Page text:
Domainwatch.org today posted a letter from Australian domain name scammer, Bradley Norrish, announcing his declaration of bankruptcy.

http://domainwatch.org/archives/2006/07/04/bradley-norrish-bankrupt/

Lesley Cowley, CEO, Nominet, commented: “The bankruptcy brings an appropriate and successful end to the litigation against the directors of UK Internet Registry and proves that datamining the WHOIS is a serious industry issue that Nominet will not tolerate. It has been a long, expensive and often challenging process, but we take protection of our intellectual property and copyright ownership very seriously. This case proves that we can and will detect, track down and sue for WHOIS infringement to protect our business and our .uk registrants from domain name scams.”

This case was brought by Nominet against Chesley Rafferty and Bradley Norrish and 3 of their companies in the Federal Court of Australia following Nominet’s discovery in January 2003 that its WHOIS database had been the subject of concerted data mining attacks. This database is commonly used by Internet users to check who is the registrant of a domain name. The sheer scale of these assaults subsequently forced Nominet to suspend its WHOIS system for the only time in its six year history. The attacks captured details of many .uk domain name holders and resulted in 50,000 registrants receiving misleading notices from “UK Internet Registry” regarding their domain name registrations.

In January 2006, Nominet was awarded AUD $1.3 million in damages to conclude the battle against Chesley Rafferty and Bradley Norrish. The Court awarded actual damages for copyright infringement, underlining the value of Nominet’s .uk Register and copyright ownership of its databases, as well as additional damages to reflect the “flagrancy” of the breaches, in using Nominet’s records for direct marketing purposes. The award of AUD $500,000 for the misuse of the data is one of the highest additional damages awards ever made by the Australian Courts.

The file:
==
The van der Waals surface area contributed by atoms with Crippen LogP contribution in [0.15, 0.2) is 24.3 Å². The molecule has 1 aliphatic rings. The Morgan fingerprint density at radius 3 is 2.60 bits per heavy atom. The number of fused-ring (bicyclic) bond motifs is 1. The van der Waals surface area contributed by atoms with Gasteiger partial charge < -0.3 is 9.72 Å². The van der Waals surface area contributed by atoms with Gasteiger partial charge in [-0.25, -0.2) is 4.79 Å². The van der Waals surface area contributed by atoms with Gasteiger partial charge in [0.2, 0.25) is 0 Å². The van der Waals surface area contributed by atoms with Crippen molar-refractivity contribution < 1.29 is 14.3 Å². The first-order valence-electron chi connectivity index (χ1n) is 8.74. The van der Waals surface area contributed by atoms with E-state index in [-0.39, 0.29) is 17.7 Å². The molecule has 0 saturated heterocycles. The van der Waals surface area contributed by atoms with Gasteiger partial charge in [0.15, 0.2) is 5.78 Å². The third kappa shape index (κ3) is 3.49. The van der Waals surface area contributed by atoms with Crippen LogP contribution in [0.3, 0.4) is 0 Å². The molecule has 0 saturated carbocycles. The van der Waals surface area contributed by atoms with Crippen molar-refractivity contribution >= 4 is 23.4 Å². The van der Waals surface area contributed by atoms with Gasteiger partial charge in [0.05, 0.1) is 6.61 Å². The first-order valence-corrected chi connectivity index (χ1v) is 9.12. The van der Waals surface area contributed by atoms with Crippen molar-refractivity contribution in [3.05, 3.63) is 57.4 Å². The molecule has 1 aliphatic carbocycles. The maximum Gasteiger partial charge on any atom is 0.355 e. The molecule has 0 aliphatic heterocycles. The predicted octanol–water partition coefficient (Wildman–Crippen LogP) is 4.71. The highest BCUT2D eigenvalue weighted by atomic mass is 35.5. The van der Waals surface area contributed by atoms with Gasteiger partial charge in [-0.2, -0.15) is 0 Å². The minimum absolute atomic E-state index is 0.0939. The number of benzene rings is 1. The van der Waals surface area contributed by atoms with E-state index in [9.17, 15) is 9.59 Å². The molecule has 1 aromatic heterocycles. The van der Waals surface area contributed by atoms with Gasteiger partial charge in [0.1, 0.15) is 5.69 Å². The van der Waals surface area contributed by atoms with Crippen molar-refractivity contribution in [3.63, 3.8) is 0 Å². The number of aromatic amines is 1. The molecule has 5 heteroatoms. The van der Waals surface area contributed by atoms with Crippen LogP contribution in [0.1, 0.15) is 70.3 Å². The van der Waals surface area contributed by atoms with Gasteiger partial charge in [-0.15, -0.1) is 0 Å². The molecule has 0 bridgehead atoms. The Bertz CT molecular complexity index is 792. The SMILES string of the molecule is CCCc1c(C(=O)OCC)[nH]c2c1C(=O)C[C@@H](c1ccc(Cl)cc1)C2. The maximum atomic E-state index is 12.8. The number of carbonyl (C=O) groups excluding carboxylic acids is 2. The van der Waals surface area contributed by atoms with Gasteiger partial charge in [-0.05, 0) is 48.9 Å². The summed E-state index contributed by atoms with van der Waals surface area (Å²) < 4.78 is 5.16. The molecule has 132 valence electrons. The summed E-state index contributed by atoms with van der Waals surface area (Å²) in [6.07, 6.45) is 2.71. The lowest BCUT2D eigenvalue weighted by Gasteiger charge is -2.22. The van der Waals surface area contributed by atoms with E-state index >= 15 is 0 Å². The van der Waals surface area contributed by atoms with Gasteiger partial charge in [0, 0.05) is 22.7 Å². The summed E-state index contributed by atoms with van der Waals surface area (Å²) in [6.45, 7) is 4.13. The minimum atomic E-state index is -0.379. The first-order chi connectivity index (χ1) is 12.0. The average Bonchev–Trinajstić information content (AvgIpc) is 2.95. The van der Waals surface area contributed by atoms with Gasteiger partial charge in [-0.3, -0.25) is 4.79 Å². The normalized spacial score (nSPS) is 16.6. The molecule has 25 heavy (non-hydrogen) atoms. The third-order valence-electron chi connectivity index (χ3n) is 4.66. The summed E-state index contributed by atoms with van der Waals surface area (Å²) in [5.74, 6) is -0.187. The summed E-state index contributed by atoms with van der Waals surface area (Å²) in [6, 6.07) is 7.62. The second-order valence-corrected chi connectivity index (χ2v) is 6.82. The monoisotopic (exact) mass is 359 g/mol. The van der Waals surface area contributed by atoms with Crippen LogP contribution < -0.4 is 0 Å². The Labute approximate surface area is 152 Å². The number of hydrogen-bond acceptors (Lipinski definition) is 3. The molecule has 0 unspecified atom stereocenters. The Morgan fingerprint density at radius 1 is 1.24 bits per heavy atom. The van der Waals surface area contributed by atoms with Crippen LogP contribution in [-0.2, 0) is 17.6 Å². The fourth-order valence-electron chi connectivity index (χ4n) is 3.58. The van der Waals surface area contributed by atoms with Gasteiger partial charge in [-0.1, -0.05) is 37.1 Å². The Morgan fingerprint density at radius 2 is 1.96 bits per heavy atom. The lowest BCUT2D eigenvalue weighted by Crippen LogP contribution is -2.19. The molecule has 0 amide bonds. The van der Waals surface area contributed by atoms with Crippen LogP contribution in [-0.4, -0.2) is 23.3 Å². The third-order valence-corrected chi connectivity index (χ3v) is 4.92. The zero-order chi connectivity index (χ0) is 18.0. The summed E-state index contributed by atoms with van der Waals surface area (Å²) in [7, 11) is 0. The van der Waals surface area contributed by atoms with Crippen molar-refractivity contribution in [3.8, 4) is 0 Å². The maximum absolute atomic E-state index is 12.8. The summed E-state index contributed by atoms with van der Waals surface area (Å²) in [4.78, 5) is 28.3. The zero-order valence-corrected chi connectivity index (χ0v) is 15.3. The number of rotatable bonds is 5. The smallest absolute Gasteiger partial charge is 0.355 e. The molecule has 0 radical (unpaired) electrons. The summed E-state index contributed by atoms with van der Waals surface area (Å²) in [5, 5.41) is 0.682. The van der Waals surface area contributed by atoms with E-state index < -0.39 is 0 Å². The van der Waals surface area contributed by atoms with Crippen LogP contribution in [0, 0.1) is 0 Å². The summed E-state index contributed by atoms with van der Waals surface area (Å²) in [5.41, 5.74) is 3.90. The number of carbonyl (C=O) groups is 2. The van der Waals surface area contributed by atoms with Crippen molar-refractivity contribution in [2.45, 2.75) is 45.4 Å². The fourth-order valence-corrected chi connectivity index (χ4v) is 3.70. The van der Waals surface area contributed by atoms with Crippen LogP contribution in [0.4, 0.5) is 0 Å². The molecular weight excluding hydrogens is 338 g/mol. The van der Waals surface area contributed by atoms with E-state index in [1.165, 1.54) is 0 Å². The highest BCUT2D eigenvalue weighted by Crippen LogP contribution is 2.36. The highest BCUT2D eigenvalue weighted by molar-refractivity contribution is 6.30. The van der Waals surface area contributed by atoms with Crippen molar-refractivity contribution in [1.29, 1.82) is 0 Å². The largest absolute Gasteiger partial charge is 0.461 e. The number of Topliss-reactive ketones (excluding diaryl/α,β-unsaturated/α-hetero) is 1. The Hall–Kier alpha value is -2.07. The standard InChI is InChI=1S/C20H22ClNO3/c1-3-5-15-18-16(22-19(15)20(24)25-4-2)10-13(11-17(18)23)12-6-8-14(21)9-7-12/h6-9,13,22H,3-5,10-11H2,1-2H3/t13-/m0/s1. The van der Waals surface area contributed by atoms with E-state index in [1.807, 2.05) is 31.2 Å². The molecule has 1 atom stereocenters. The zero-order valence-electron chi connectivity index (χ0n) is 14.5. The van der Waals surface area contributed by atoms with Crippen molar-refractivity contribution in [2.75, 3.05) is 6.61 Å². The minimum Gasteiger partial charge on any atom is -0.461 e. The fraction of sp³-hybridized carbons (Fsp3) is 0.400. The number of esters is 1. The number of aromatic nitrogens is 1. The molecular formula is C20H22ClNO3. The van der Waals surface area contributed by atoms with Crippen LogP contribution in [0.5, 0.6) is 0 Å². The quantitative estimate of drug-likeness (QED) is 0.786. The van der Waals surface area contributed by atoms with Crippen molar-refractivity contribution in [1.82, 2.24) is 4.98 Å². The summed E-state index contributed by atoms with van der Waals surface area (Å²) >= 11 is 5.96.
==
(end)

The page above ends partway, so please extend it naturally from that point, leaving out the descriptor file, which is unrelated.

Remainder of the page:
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Sunday March 26 2006

Nominet Legal Case: Score 1 for the Registry (Bradley Norrish + Chesley Rafferty)

Filed under: Bradley Norrish, Chesley Rafferty, UK Internet Registry — Josh @ 12:55 pm

ccTLD ICANN Meetings in Wellington, New Zealand, 25-31 March 2006
http://www.wwtld.org/meetings/cctld/20060326.Wellington-agenda.html

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wwTLD meeting Wellington Sunday 26th March

ccTLDs best practices: latest and future developments

15:15 Session 5: Nominet Legal Case: Score 1 for the Registry
Presentation of The Ches & Brad Case, Emily Taylor, .uk and Jackie O’Brien, Allens Arthur Robinson.

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Emily Taylor’s presentation is available here (700k PDF).

Monday January 23 2006

Scammers go offline (Bradley Norrish + Chesley Rafferty)

from: http://www.theage.com.au/news/business/playtime-at-portsea-may-get-rough/2006/01/22/1137864806219.html

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Scammers go offline
By Helen Westerman and Rebecca Urban
January 23, 2006

IF CYBERLAND is the new frontier, then Chesley Rafferty and Brad Norrish are definitely its cowboys.

The pair have gained a reputation as profligate cyber-scammers for sending out misleading invoices to businesses asking them to register their domain names.